The project will cover deep ocean exploration and conservation of biodiversity
The Indian government wants to understand the oceans better, both as a resource and for the conservation of marine bio diversity — two research areas that could become conflicting in nature.
In her budget speech on February 1, 2021 finance minister Nirmala Sitharaman announced, “Our oceans are a storehouse of living and non-living resources. To better understand this realm, we will launch a deep ocean mission with a budget outlay of more than Rs 4,000 crores, over five years. This mission will cover deep ocean survey exploration and projects for the conservation of deep sea bio-diversity.”
The second objective is commendable since globally only 11 percent of marine species have been indentified. The deep ocean species are even less explored. In November 2004, Baban Shravan Ingole at the National Centre for Antarctic and Ocean Research in Goa and J Anthony Koslow at the University of California, San Diego said the Indian Ocean floor at a depth of 3,000 m to 6,000 m was rich in bio diversity, both small and large.
They had also found that most of these species found aroundunderwater mountain ridges remain virtually unexplored. It took the Indian government 17 years to take note and start exploring the ocean depths and conserve its biodiversity.
There might be many cases of species going extinct even before being discovered as unbridled exploitation of ocean resources is the primary threat to ocean biodiversity worldwide, according to the proceedings of the 2018 conference for Young Marine Researcher (YOUMARE) in Oldenburg, Germany.
This is not to say that Indian scientists have not tried to study the Indian Ocean before, both for resources and biodiversity. In fact there are two ongoing government projects on this subject under the Ministry of Earth Sciences (MoES).
The first is the Ocean Services, Technology, Observations, Resources, Modelling and Science (O-STORMS) project which does not have any budget estimate for this year. The project did not have a budget estimate or revised estimate for the last financial year as well but some activities have been undertaken as part of it.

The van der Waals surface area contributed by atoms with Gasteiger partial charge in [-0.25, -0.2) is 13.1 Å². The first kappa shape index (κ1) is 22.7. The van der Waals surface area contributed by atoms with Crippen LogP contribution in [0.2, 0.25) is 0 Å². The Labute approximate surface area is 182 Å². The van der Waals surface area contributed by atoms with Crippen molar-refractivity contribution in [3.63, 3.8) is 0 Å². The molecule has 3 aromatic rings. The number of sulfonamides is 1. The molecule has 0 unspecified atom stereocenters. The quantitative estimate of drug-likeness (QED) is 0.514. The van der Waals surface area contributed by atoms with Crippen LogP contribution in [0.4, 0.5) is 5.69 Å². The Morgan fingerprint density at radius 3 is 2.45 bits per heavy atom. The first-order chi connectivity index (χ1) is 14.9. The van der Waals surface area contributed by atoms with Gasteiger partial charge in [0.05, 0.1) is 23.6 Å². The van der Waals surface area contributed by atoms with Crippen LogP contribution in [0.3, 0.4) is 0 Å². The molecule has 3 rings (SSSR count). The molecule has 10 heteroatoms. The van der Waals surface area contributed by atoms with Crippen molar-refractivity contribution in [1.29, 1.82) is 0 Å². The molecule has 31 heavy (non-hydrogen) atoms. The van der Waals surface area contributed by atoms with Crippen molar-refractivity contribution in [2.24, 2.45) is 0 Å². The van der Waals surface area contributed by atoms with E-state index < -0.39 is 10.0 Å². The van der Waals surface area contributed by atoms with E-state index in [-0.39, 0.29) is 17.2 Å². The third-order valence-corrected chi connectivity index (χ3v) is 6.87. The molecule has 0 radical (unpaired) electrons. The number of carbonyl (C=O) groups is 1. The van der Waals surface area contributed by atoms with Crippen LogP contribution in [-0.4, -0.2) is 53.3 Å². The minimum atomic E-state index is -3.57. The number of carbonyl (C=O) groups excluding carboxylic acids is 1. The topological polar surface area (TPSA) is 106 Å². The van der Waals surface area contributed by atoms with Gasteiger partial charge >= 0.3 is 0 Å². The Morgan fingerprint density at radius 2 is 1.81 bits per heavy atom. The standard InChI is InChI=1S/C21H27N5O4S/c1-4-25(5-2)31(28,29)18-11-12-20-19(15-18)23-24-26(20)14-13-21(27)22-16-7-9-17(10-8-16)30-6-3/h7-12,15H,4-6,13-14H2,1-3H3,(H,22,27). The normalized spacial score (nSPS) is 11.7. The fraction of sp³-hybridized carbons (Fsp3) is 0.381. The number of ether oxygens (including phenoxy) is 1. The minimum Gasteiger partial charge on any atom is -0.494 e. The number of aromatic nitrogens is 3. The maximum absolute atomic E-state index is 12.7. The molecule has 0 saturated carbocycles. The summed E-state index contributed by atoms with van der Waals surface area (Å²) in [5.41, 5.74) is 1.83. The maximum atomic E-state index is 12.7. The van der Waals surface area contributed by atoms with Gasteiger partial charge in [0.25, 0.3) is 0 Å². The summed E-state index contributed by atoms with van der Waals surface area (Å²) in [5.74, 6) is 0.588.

A polar remotely operated vehicle was indigenously developed for shallow waters of up to 500m depth under the project, Y S Chowdary, minister of state for Science and Technology and Earth Sciences had said in a parliamentary answer in March, 2018.
"It was successfully deployed in the Andaman coral islands and the vehicle was successfully manoeuvred in the undulating reef terrain to record high quality underwater visuals of coral reef biodiversity with spectral irradiance," he had added.
The second ocean-faring endeavour under the MoES is the Ocean Services, Modelling, Application, Resources and Technology (O-SMART) project. For this the budget estimate was Rs 567 crore in 2020-21 which was later revised to Rs 238.5 crore. This Budget, the project was allotted Rs 436 crore.
An MoES press release from September 21, 2020 lists 16 objectives of the O-SMART scheme which includes collection of information of marine living resources, monitoring of pollution in the Indian Ocean and develop underwater vehicles.
It also says that the project will be used “to carryout exploration of poly-metallic nodules from water depth of 5,500m in site of 75,000 square kilometre allotted to India by United Nations in Central Indian Ocean Basin”. This was to investigate the depths of the ocean for gas hydrates.
“Gas hydrates are ice-like crystalline minerals that form when low molecular weight gas (such as methane, ethane, or carbon dioxide) combines with water and freezes into a solid under low temperature and moderate pressure conditions. Most gas hydrates are formed from methane (CH4)”, according to the National Oceanic and Atmospheric Administration (NOAA) of the United States.
Another aspect is that gas hydrates in the ocean can be associated with unusual and possibly unique biological communities that use hydrocarbons or hydrogen sulphide for carbon and energy via a process known as chemosynthesis. These gas hydrates “may contain roughly twice the carbon contained in all reserves of coal, oil, and conventional natural gas combined, making them a potentially valuable energy resource,” NOAA said.
Gas hydrates could also be dangerous as their decomposition can release large amounts of methane, which is a greenhouse gas that could impact Earth’s climate. “Sudden release of pressurised methane gas may cause submarine landslides, which in turn can trigger tsunamis,” according to NOAA.
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